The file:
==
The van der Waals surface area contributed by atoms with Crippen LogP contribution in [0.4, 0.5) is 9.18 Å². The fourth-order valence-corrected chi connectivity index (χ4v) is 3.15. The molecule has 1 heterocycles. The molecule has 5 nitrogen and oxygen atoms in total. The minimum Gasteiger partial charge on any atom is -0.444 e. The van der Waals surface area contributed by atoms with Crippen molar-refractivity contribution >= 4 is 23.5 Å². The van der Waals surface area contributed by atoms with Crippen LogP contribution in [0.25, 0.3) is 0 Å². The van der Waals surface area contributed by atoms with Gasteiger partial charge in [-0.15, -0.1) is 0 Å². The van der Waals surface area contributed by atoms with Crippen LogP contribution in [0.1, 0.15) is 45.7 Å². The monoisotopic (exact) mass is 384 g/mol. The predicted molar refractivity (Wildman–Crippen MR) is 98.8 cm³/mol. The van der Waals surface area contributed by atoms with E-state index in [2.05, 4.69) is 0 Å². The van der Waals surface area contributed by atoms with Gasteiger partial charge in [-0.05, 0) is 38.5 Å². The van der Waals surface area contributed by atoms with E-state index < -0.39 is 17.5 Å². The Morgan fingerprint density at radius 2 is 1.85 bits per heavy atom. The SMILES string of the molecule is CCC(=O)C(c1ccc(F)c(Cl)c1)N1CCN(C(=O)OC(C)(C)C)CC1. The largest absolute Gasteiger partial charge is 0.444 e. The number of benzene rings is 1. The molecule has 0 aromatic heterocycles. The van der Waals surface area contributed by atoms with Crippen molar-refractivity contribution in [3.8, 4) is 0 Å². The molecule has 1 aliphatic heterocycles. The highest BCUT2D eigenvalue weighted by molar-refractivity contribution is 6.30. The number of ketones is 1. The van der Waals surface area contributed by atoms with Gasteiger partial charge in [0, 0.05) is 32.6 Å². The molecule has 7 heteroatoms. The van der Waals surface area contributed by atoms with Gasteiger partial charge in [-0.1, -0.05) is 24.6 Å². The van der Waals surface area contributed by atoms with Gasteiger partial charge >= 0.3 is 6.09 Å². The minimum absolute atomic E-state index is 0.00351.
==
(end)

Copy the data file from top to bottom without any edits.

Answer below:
The van der Waals surface area contributed by atoms with Crippen LogP contribution in [0.4, 0.5) is 9.18 Å². The fourth-order valence-corrected chi connectivity index (χ4v) is 3.15. The molecule has 1 heterocycles. The molecule has 5 nitrogen and oxygen atoms in total. The minimum Gasteiger partial charge on any atom is -0.444 e. The van der Waals surface area contributed by atoms with Crippen molar-refractivity contribution >= 4 is 23.5 Å². The van der Waals surface area contributed by atoms with Crippen LogP contribution in [0.25, 0.3) is 0 Å². The van der Waals surface area contributed by atoms with Gasteiger partial charge in [-0.15, -0.1) is 0 Å². The van der Waals surface area contributed by atoms with Crippen LogP contribution in [0.1, 0.15) is 45.7 Å². The monoisotopic (exact) mass is 384 g/mol. The predicted molar refractivity (Wildman–Crippen MR) is 98.8 cm³/mol. The van der Waals surface area contributed by atoms with E-state index in [2.05, 4.69) is 0 Å². The van der Waals surface area contributed by atoms with Gasteiger partial charge in [-0.05, 0) is 38.5 Å². The van der Waals surface area contributed by atoms with E-state index < -0.39 is 17.5 Å². The Morgan fingerprint density at radius 2 is 1.85 bits per heavy atom. The SMILES string of the molecule is CCC(=O)C(c1ccc(F)c(Cl)c1)N1CCN(C(=O)OC(C)(C)C)CC1. The largest absolute Gasteiger partial charge is 0.444 e. The number of benzene rings is 1. The molecule has 0 aromatic heterocycles. The van der Waals surface area contributed by atoms with Crippen molar-refractivity contribution in [3.8, 4) is 0 Å². The molecule has 1 aliphatic heterocycles. The highest BCUT2D eigenvalue weighted by molar-refractivity contribution is 6.30. The number of ketones is 1. The van der Waals surface area contributed by atoms with Gasteiger partial charge in [0, 0.05) is 32.6 Å². The molecule has 7 heteroatoms. The van der Waals surface area contributed by atoms with Gasteiger partial charge in [-0.1, -0.05) is 24.6 Å². The van der Waals surface area contributed by atoms with Gasteiger partial charge >= 0.3 is 6.09 Å². The minimum absolute atomic E-state index is 0.00351.